Horizons-1

Summary

Horizons-1 / Galaxy 13
NamesHorizons-1 / Galaxy 13
Mission typeCommunication
OperatorIntelsat / SKY Perfect JSAT
COSPAR ID2003-044A
SATCAT no.27954
WebsiteIntelsat Page
JSAT Page
Galaxy 13 Page
Mission duration15 years (planned)
Spacecraft properties
SpacecraftHorizons-1
Spacecraft typeBSS
BusBSS-601
ManufacturerBoeing
Launch mass4060 kg
Dry mass2630 kg
Dimensions26.2 x 7.0 metre
with solar panels and antennas deployed.
Power9900 watts
Start of mission
Launch date1 October 2003, 04:03:07 UTC [1]
RocketZenit-3SL
Launch siteOcean Odyssey
Pacific Ocean
ContractorSea Launch
Orbital parameters
Reference systemGeocentric orbit
RegimeGeostationary orbit
Longitude127.0° West
Transponders
BandKu-band: 24 (+ 8 spares)
C-band: 24 (+ 8 spares)
Frequency36 MHz
Bandwidth1728 MHz
Coverage areaNorth America, Puerto Rico, Alaska, Hawaii and Mexico
TWTA powerKu-band, 108 watts
C-band, 40 watts
 

Horizons-1, also known as Galaxy 13, is a geostationary communications satellite operated by Intelsat and SKY Perfect JSAT (JSAT) which was designed and manufactured by Boeing on the BSS-601 platform. It has Ku-band and C-band payload and was used to replace Galaxy 9 at the 127.0° West longitude.[2] It covers North America, Puerto Rico, Alaska, Hawaii and Mexico.[3][4][5][6]

Satellite description

The spacecraft was designed and manufactured by Boeing on the BSS-601 satellite bus. It had a launch mass of 4,060 kilograms (8,950 lb) and a mass of 2,630 kilograms (5,800 lb) at the beginning of its 15-year design life. When stowed for launch, it measured 5.7 metres (19 ft) of height and 2.7 by 3.6 metres (8 ft 10 in × 11 ft 10 in) on its sides. Its solar panels span 26.2 metres (86 ft) when fully deployed and, with its antennas in fully extended configuration it is 7.0 metres (23.0 ft) wide.[7]

It had two wings with four solar panels each that used dual-junction GsAs solar cells. Its power system generated 9.9 kW of power at beginning of life and 8.9 kW at the end of its design life and had a 30-cell NiH battery for surviving solar eclipse.[7]

Its propulsion system was composed of an R-4D-11-300 LAE with a thrust of 490 newtons (110 lbf). It also used had twelve 22 newtons (4.9 lbf) bipropellant thrusters for station keeping and attitude control. For North-South stationkeeping, its primary method was an electric propulsion system with four XIPS 13, with four of the chemical thrusters acting as backup. It included enough propellant for orbit circularization and 15 years of operation.[5][7]

It had two 2.7 metres (107 in) Gregorian antennas and 1.3 metres (50 in) two gridded shaped antennas.[7]

Its Ku-band payload is composed of twenty four active plus eight spares 36 MHz transponders powered by TWTA with an output power of 108 watts. It covers North America, Puerto Rico, Alaska, Hawaii and Mexico and is known as Horizons-1.[5][7][8][9][10]

The C-band payload had another twenty four plus eight spares 36 MHz transponders powered by 40 watts TWTA. It covers North America, Puerto Rico, Alaska, Hawaii and Mexico and is known as Galaxy 13, which was used to replace Galaxy 9.[7][11][12]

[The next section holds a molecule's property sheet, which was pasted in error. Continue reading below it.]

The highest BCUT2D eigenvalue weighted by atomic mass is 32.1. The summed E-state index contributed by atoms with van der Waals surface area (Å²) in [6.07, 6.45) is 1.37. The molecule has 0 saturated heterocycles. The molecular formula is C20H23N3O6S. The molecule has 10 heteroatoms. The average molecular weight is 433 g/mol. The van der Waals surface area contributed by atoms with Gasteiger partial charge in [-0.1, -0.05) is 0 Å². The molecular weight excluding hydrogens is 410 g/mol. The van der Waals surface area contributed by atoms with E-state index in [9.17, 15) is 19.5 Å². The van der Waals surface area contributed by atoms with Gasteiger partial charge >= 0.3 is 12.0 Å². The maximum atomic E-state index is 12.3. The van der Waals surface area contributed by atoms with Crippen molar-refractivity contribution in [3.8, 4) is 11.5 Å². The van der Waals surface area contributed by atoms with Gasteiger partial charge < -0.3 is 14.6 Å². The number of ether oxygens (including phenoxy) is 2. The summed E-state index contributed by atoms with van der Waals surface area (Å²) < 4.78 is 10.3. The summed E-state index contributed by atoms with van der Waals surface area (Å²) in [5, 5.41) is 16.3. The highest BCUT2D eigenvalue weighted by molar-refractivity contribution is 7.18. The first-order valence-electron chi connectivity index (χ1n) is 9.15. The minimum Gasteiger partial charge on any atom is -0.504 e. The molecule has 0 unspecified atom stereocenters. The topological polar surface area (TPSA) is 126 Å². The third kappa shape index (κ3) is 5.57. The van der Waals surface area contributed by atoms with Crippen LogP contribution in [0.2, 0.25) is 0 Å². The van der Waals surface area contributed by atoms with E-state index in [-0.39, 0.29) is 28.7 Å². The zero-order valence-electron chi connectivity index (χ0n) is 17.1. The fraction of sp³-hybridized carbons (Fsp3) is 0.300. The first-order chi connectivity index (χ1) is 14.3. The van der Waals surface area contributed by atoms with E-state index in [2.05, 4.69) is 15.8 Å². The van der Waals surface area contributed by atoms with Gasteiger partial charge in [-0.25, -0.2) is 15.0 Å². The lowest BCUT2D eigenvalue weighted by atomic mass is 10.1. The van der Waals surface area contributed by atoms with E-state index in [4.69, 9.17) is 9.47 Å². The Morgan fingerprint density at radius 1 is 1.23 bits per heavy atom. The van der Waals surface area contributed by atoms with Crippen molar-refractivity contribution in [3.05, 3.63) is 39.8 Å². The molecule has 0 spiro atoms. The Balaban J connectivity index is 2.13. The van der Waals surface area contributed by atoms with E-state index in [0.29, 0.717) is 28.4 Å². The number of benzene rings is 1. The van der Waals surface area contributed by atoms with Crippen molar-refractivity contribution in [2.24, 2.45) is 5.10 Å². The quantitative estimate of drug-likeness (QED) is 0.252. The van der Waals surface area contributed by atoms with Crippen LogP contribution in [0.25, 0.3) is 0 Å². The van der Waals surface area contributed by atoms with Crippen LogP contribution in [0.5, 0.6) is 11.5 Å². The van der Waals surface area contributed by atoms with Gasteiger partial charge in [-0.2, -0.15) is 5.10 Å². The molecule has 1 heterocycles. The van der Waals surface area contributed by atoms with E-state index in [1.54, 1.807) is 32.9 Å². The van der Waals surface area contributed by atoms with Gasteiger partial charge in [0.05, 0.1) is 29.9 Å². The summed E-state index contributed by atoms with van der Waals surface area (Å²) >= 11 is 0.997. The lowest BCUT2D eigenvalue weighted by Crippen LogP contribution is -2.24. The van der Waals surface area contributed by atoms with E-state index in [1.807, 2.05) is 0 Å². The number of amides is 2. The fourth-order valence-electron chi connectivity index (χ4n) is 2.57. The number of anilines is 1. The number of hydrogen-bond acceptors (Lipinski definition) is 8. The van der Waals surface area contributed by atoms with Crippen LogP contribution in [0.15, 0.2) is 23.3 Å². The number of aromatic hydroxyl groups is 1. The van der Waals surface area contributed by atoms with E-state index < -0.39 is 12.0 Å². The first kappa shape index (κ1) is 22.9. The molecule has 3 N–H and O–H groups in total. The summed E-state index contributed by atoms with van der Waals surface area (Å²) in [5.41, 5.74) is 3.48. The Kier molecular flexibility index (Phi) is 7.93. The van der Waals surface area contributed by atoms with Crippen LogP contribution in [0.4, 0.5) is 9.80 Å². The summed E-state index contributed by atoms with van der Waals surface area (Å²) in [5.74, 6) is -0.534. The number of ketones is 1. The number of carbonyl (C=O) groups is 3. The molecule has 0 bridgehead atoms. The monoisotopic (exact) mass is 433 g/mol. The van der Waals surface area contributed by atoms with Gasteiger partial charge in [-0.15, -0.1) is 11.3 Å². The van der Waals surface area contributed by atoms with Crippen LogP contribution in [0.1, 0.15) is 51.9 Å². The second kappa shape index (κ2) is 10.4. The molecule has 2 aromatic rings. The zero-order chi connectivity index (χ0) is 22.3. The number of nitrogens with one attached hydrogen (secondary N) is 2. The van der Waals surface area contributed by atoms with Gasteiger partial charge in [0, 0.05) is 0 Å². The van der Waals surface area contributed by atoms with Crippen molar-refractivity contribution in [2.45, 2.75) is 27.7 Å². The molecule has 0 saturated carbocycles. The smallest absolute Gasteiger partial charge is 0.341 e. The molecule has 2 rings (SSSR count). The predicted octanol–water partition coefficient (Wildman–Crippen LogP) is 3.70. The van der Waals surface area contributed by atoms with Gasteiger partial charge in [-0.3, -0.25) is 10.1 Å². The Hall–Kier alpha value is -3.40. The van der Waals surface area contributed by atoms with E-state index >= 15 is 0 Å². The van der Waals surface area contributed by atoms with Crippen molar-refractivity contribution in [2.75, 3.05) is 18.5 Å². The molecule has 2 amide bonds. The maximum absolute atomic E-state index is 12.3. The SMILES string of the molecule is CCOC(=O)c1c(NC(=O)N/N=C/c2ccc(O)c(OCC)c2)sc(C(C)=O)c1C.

History

Horizons Satellite was originally an equal share joint venture with PanAmSat. On 4 September 2001, it ordered from Boeing its first satellite, Horizons-1 / Galaxy 13.[2] It was a 4,000 kilograms (8,800 lb) spacecraft with 24 C-band and 24 Ku-band transponders. It had a 10 kW power generation capacity and 15 years of expected life.[7] On the same day of the satellite order, Boeing disclosed that it had received a parallel contract from PanAmSat, where the latter had exercised an existing option to launch Horizons-1 from its Sea Launch subsidiary.[13]

It was successfully launched on 1 October 2003 at 04:03:07 UTC, aboard a Zenit-3SL rocket from the Ocean Odyssey platform stationed at the 154.0° West over the Equator in the Pacific Ocean.[4][14]

In late 2005, PanAmSat was taken over by Intelsat who continued the joint venture.

References

  1. ^ "Horizons 1". NASA. 14 May 2020. Retrieved 16 August 2020. This article incorporates text from this source, which is in the public domain.
  2. ^ a b "Boeing to Build New Satellite for PanAmSat, JSAT Joint Venture". Boeing. 4 September 2001. Archived from the original on 8 November 2001. Retrieved 21 September 2016.
  3. ^ "Horizons 1". Satbeams. Retrieved 30 August 2016.
  4. ^ a b Krebs, Gunter Dirk (28 August 2016). "Galaxy 13 / Horizons 1". Gunter's Space Page. Retrieved 30 August 2016.
  5. ^ a b c "Horizons-1". SKY Perfect JSAT. Retrieved 30 August 2016.
  6. ^ "Satellite Fleet JSAT". SKY Perfect JSAT. Retrieved 30 August 2016.
  7. ^ a b c d e f g "Galaxy XIII/Horizons-1". Boeing Satellite Development Center. Archived from the original on 7 February 2010. Retrieved 30 August 2016.
  8. ^ "Horizons 1 at 127° W". Intelsat. Retrieved 30 August 2016.
  9. ^ "Who we are" (PDF). SKY Perfect JSAT. 3 August 2012. Retrieved 30 August 2016.
  10. ^ "Horizons 1". PanAmSat. Archived from the original on 12 March 2006. Retrieved 21 September 2016.
  11. ^ "Galaxy 13". PanAmSat. Archived from the original on 12 March 2006. Retrieved 21 September 2016.
  12. ^ "Galaxy 13 at 127° W". Intelsat. Retrieved 30 August 2016.
  13. ^ "PanAmSat Exercises Launch Option with Sea Launch". Boeing. 4 September 2001. Archived from the original on 8 November 2001. Retrieved 21 September 2016.
  14. ^ "The Successful Launch of Horizons-1". SKY Perfect JSAT. Archived from the original on 26 April 2007. Retrieved 30 August 2016.